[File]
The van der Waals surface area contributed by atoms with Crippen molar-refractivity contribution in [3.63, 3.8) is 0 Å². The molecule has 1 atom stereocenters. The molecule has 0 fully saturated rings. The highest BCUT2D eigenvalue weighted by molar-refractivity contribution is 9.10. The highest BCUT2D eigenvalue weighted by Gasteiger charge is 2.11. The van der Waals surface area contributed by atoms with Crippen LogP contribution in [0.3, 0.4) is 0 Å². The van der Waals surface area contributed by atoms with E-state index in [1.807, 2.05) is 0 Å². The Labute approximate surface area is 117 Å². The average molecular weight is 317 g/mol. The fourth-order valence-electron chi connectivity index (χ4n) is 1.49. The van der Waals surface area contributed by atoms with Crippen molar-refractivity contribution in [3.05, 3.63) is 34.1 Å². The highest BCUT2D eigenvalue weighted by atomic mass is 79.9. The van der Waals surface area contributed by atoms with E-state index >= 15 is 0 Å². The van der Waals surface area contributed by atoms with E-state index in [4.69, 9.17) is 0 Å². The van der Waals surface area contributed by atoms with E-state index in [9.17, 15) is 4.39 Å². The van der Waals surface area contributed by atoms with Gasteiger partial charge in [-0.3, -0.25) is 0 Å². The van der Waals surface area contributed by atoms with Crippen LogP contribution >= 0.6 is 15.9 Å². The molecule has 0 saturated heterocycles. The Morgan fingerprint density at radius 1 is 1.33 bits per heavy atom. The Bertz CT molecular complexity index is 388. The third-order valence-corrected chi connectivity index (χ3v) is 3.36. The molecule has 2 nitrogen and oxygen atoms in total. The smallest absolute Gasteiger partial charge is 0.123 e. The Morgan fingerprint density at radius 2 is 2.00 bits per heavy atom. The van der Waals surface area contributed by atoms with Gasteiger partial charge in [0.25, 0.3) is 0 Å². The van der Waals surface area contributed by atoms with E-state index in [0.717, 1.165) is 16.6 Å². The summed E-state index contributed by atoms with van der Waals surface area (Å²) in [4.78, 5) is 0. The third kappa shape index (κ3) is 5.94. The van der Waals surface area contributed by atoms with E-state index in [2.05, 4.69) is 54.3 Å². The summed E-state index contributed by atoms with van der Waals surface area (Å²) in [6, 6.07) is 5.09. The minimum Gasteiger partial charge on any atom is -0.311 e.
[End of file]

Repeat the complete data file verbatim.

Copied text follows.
The van der Waals surface area contributed by atoms with Crippen molar-refractivity contribution in [3.63, 3.8) is 0 Å². The molecule has 1 atom stereocenters. The molecule has 0 fully saturated rings. The highest BCUT2D eigenvalue weighted by molar-refractivity contribution is 9.10. The highest BCUT2D eigenvalue weighted by Gasteiger charge is 2.11. The van der Waals surface area contributed by atoms with Crippen LogP contribution in [0.3, 0.4) is 0 Å². The van der Waals surface area contributed by atoms with E-state index in [1.807, 2.05) is 0 Å². The Labute approximate surface area is 117 Å². The average molecular weight is 317 g/mol. The fourth-order valence-electron chi connectivity index (χ4n) is 1.49. The van der Waals surface area contributed by atoms with Crippen molar-refractivity contribution in [3.05, 3.63) is 34.1 Å². The highest BCUT2D eigenvalue weighted by atomic mass is 79.9. The van der Waals surface area contributed by atoms with E-state index >= 15 is 0 Å². The van der Waals surface area contributed by atoms with E-state index in [4.69, 9.17) is 0 Å². The van der Waals surface area contributed by atoms with E-state index in [9.17, 15) is 4.39 Å². The van der Waals surface area contributed by atoms with Gasteiger partial charge in [-0.3, -0.25) is 0 Å². The van der Waals surface area contributed by atoms with Crippen LogP contribution >= 0.6 is 15.9 Å². The molecule has 0 saturated heterocycles. The Morgan fingerprint density at radius 1 is 1.33 bits per heavy atom. The Bertz CT molecular complexity index is 388. The third-order valence-corrected chi connectivity index (χ3v) is 3.36. The molecule has 2 nitrogen and oxygen atoms in total. The smallest absolute Gasteiger partial charge is 0.123 e. The Morgan fingerprint density at radius 2 is 2.00 bits per heavy atom. The van der Waals surface area contributed by atoms with Gasteiger partial charge in [0.25, 0.3) is 0 Å². The van der Waals surface area contributed by atoms with E-state index in [0.717, 1.165) is 16.6 Å². The summed E-state index contributed by atoms with van der Waals surface area (Å²) in [4.78, 5) is 0. The third kappa shape index (κ3) is 5.94. The van der Waals surface area contributed by atoms with E-state index in [2.05, 4.69) is 54.3 Å². The summed E-state index contributed by atoms with van der Waals surface area (Å²) in [6, 6.07) is 5.09. The minimum Gasteiger partial charge on any atom is -0.311 e.